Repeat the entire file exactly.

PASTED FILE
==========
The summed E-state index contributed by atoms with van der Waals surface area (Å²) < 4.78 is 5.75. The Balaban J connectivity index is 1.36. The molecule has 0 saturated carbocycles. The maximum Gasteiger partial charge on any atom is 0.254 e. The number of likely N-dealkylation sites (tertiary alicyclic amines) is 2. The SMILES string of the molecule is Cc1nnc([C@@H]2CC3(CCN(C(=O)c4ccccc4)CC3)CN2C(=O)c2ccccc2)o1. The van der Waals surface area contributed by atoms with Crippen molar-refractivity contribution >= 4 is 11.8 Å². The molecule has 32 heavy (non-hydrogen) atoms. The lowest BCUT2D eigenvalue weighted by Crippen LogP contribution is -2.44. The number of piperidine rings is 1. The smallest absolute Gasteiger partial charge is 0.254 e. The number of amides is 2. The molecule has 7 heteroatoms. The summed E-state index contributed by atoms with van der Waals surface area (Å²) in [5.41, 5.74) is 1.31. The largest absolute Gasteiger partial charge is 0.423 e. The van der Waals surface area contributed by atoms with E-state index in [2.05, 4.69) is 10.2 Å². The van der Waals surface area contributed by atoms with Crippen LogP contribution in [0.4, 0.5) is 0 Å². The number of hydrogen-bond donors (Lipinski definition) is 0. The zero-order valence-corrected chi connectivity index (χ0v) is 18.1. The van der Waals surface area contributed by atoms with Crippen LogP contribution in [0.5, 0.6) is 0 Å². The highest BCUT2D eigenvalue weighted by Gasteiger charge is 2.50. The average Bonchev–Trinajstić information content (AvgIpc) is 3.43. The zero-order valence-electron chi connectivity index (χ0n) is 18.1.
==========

The summed E-state index contributed by atoms with van der Waals surface area (Å²) < 4.78 is 5.75. The Balaban J connectivity index is 1.36. The molecule has 0 saturated carbocycles. The maximum Gasteiger partial charge on any atom is 0.254 e. The number of likely N-dealkylation sites (tertiary alicyclic amines) is 2. The SMILES string of the molecule is Cc1nnc([C@@H]2CC3(CCN(C(=O)c4ccccc4)CC3)CN2C(=O)c2ccccc2)o1. The van der Waals surface area contributed by atoms with Crippen molar-refractivity contribution >= 4 is 11.8 Å². The molecule has 32 heavy (non-hydrogen) atoms. The lowest BCUT2D eigenvalue weighted by Crippen LogP contribution is -2.44. The number of piperidine rings is 1. The smallest absolute Gasteiger partial charge is 0.254 e. The number of amides is 2. The molecule has 7 heteroatoms. The summed E-state index contributed by atoms with van der Waals surface area (Å²) in [5.41, 5.74) is 1.31. The largest absolute Gasteiger partial charge is 0.423 e. The van der Waals surface area contributed by atoms with E-state index in [2.05, 4.69) is 10.2 Å². The van der Waals surface area contributed by atoms with Crippen LogP contribution in [0.4, 0.5) is 0 Å². The number of hydrogen-bond donors (Lipinski definition) is 0. The zero-order valence-corrected chi connectivity index (χ0v) is 18.1. The van der Waals surface area contributed by atoms with Crippen LogP contribution in [0.5, 0.6) is 0 Å². The highest BCUT2D eigenvalue weighted by Gasteiger charge is 2.50. The average Bonchev–Trinajstić information content (AvgIpc) is 3.43. The zero-order valence-electron chi connectivity index (χ0n) is 18.1.